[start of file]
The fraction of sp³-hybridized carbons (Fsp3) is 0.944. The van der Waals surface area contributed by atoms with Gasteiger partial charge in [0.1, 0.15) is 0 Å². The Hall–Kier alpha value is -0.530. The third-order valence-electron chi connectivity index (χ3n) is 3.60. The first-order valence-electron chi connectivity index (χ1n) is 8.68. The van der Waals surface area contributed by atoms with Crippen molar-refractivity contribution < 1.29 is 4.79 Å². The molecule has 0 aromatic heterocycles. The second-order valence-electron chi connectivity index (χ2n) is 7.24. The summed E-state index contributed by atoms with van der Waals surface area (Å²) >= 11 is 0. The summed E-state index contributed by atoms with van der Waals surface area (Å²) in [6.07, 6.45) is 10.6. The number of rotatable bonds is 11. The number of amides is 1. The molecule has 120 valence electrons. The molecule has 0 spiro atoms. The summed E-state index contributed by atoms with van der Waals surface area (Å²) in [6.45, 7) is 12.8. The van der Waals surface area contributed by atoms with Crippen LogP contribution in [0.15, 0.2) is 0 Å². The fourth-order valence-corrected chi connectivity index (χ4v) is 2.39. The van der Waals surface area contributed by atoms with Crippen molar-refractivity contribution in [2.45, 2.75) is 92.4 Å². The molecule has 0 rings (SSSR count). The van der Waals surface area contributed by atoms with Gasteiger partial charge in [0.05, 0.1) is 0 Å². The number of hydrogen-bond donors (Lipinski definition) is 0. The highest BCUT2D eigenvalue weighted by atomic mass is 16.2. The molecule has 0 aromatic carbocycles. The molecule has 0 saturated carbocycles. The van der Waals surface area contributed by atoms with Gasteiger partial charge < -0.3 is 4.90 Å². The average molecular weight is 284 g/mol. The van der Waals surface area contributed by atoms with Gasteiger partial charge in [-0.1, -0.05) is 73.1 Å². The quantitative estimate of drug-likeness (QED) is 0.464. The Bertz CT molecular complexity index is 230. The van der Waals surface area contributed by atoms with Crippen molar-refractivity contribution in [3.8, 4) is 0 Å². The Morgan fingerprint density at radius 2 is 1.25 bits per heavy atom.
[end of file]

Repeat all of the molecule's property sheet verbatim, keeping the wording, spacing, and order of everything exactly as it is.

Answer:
The fraction of sp³-hybridized carbons (Fsp3) is 0.944. The van der Waals surface area contributed by atoms with Gasteiger partial charge in [0.1, 0.15) is 0 Å². The Hall–Kier alpha value is -0.530. The third-order valence-electron chi connectivity index (χ3n) is 3.60. The first-order valence-electron chi connectivity index (χ1n) is 8.68. The van der Waals surface area contributed by atoms with Crippen molar-refractivity contribution < 1.29 is 4.79 Å². The molecule has 0 aromatic heterocycles. The second-order valence-electron chi connectivity index (χ2n) is 7.24. The summed E-state index contributed by atoms with van der Waals surface area (Å²) >= 11 is 0. The summed E-state index contributed by atoms with van der Waals surface area (Å²) in [6.07, 6.45) is 10.6. The number of rotatable bonds is 11. The number of amides is 1. The molecule has 120 valence electrons. The molecule has 0 spiro atoms. The summed E-state index contributed by atoms with van der Waals surface area (Å²) in [6.45, 7) is 12.8. The van der Waals surface area contributed by atoms with Crippen LogP contribution in [0.15, 0.2) is 0 Å². The fourth-order valence-corrected chi connectivity index (χ4v) is 2.39. The van der Waals surface area contributed by atoms with Crippen molar-refractivity contribution in [2.45, 2.75) is 92.4 Å². The molecule has 0 rings (SSSR count). The van der Waals surface area contributed by atoms with Gasteiger partial charge in [0.05, 0.1) is 0 Å². The number of hydrogen-bond donors (Lipinski definition) is 0. The highest BCUT2D eigenvalue weighted by atomic mass is 16.2. The molecule has 0 aromatic carbocycles. The molecule has 0 saturated carbocycles. The van der Waals surface area contributed by atoms with Gasteiger partial charge < -0.3 is 4.90 Å². The average molecular weight is 284 g/mol. The van der Waals surface area contributed by atoms with Gasteiger partial charge in [-0.1, -0.05) is 73.1 Å². The quantitative estimate of drug-likeness (QED) is 0.464. The Bertz CT molecular complexity index is 230. The van der Waals surface area contributed by atoms with Crippen molar-refractivity contribution in [3.8, 4) is 0 Å². The Morgan fingerprint density at radius 2 is 1.25 bits per heavy atom.